Russell Brand suffered from crippling loneliness at the height of his career - but having a family has ''provided a solution'' to him feeling alone.

The 43-year-old comedian has opened up on how he suffered in the early 2000s feeling isolated and disconnected from society, despite being surrounded by people for his work on TV.

Russell felt so low when he was alone that he tried to overcome those emotions by self-medicating with drugs but the substances just made things worse.

The 'Forgetting Sarah Marshall star - who is now completely sober after being treated at a rehab clinic for heroin addiction and other drugs - had to learn how to be on his own in a more ''peaceful'' way.

Speaking in a video entitled 'Dealing With Loneliness' posted on his social media channels, he said: ''Perhaps loneliness is one of those modern taboos, people feel a bit ashamed of feeling lonely. I used to be really lonely until quite late in life, actually. I suppose loneliness implies that you're not happy with your own company, my solution to that for a long time was to use drugs when I was alone, it was only a temporary solution. What I then done is I learned to be on my own in a more peaceful and harmonious way, just by trying it. It's the sort of thing you have to have practice with.''

Russell admits getting involved with various groups helped him feel like he was part of a community but it is wife Laura and their two daughters who have truly transformed his life.

Although he is proud to identify with other sober people and his friends at his Brazilian Jiu-Jitsu club, it is being a husband and father that has provided the biggest boost to his self-worth.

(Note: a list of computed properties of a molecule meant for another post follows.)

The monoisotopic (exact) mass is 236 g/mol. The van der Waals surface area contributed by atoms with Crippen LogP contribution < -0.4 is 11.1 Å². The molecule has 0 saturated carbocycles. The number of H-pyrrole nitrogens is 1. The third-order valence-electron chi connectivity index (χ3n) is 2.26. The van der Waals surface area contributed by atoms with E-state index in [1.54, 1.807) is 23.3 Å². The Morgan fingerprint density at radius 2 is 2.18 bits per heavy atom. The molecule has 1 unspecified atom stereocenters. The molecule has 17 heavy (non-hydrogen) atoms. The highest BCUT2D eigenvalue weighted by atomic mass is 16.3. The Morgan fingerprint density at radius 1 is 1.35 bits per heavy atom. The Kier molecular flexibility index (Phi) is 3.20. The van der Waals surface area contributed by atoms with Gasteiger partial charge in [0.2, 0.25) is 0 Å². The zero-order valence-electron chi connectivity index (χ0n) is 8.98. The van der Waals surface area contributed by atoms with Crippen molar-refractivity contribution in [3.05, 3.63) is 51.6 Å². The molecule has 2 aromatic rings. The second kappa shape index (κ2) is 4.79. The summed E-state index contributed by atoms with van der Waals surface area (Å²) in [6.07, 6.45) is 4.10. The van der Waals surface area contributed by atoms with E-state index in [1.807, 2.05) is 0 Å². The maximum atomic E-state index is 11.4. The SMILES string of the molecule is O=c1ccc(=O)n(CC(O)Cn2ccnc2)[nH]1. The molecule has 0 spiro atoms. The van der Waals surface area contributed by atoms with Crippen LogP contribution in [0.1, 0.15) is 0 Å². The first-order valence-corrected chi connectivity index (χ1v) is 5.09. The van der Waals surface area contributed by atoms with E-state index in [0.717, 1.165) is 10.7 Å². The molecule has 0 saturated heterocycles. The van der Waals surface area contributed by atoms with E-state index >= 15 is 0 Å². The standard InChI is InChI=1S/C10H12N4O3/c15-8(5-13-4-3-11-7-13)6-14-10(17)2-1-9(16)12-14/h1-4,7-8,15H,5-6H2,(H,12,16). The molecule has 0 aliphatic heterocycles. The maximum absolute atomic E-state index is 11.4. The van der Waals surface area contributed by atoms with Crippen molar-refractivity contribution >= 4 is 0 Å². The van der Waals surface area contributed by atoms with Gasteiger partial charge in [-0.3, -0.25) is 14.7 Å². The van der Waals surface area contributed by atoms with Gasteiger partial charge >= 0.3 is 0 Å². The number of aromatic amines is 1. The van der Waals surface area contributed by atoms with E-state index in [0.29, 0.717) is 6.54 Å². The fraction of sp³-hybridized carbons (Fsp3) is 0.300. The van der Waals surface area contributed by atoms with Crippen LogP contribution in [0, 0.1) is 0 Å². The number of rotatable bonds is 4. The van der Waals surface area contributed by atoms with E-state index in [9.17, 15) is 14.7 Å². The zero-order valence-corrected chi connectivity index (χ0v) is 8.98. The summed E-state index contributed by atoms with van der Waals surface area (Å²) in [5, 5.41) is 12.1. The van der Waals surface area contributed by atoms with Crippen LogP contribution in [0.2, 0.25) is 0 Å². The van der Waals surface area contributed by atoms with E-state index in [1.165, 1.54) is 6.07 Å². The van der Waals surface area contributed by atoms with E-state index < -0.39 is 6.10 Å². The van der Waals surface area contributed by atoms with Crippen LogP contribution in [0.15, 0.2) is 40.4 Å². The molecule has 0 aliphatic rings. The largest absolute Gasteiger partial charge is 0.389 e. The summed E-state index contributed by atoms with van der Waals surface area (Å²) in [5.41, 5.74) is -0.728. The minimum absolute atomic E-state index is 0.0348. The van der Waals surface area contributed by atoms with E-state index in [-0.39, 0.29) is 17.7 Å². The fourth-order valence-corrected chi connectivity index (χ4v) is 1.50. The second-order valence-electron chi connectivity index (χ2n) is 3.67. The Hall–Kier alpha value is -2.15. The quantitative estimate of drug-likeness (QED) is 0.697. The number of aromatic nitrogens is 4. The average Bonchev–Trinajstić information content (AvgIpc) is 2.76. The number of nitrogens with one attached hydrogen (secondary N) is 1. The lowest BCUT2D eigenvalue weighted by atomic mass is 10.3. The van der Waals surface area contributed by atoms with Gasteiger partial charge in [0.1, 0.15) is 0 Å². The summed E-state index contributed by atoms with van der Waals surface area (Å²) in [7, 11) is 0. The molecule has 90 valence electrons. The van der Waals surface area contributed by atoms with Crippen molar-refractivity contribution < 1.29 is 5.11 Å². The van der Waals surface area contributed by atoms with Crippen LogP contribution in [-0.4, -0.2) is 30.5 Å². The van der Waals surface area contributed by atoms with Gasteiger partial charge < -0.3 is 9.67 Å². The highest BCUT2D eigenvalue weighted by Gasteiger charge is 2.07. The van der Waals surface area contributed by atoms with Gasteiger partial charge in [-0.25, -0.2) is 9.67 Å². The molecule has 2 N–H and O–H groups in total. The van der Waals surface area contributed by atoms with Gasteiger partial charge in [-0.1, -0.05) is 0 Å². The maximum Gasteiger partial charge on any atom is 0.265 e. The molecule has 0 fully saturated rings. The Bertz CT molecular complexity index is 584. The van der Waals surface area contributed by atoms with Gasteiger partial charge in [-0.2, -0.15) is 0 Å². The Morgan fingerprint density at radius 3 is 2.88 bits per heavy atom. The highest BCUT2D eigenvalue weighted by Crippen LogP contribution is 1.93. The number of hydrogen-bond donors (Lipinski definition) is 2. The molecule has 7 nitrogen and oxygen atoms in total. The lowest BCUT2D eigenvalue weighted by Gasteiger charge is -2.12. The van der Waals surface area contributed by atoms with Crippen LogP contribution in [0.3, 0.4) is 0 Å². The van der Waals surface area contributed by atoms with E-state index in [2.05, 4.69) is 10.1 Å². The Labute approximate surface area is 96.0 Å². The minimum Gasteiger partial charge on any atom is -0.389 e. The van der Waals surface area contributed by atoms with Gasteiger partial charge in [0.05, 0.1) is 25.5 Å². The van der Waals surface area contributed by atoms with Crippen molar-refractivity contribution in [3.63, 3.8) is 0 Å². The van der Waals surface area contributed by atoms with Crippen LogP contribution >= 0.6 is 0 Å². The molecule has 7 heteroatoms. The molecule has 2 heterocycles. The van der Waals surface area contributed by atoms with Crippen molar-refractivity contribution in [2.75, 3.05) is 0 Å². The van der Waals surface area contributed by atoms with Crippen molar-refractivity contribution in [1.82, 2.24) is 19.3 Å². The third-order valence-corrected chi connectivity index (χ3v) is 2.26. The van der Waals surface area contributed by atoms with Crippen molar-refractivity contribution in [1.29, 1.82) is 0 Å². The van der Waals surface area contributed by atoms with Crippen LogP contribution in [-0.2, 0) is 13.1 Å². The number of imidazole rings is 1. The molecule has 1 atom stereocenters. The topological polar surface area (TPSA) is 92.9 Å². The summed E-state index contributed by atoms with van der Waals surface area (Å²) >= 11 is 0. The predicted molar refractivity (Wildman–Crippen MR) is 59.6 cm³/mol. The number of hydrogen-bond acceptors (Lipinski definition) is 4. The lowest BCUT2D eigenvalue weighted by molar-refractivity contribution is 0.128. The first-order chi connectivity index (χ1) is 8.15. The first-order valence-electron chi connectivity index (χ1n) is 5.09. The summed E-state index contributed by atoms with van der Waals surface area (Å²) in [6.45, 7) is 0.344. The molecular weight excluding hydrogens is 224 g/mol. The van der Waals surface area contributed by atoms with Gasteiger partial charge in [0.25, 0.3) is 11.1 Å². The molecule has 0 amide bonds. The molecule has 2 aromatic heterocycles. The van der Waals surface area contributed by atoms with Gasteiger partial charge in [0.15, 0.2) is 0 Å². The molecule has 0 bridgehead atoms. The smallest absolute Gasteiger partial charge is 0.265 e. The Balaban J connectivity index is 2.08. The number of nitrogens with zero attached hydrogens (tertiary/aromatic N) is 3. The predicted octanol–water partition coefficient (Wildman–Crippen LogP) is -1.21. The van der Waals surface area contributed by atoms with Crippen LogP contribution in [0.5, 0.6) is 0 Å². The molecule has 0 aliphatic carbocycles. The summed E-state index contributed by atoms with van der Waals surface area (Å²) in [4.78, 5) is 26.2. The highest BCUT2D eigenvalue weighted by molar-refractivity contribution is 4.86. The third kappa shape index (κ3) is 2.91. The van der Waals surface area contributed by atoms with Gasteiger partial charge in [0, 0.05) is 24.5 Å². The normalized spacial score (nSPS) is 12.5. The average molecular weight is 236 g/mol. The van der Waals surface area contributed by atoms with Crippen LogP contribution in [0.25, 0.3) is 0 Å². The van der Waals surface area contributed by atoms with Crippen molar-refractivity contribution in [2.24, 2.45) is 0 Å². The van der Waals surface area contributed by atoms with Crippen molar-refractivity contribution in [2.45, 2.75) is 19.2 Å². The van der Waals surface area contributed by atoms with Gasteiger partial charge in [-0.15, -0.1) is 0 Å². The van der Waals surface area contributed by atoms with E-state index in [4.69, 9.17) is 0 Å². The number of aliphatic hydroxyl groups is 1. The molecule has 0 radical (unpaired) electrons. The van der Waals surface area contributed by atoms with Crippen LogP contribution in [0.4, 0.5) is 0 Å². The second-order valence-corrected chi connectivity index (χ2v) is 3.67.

He said: ''You know if you do feel lonely don't feel ashamed of it but think about what positive steps you can take to belong to a community what is it that you're interested in? Those old ideas that seem a little dust-covered and rejected now - the church, groups around community and helping others. Those ideas, you know, they really work. Volunteering is a very good thing to do. Please don't feel embarrassed about being lonely. I was so lonely for so long, you know. Even when I was famous and stuff just lonely evenings and addictive behaviours indulged to try and placate my own loneliness. Now I am not lonely, everywhere I look, a daughter, a dog, a person. Family has provided a solution, maybe not everyone can be that fortunate but we can all reach out and join communities, places where we can be honest and find new ways to love ourselves, to accept ourselves and be OK with being alone.

''If you're own and it's your choice it can be OK, but human connection is so important, it's important to have a group identity. I belong to groups of people that don't drink and don't use drugs; I belong to a community around Brazilian Jiu-Jitsu; I belong to a family. I think a lot of identity politics, whether it's sort of ethno-nationalism, or identity politics of ethnicity or sexuality or gender or whatever, I sometimes wonder it's because we need tribe, we need a tribal identity we need to feel we belong in.''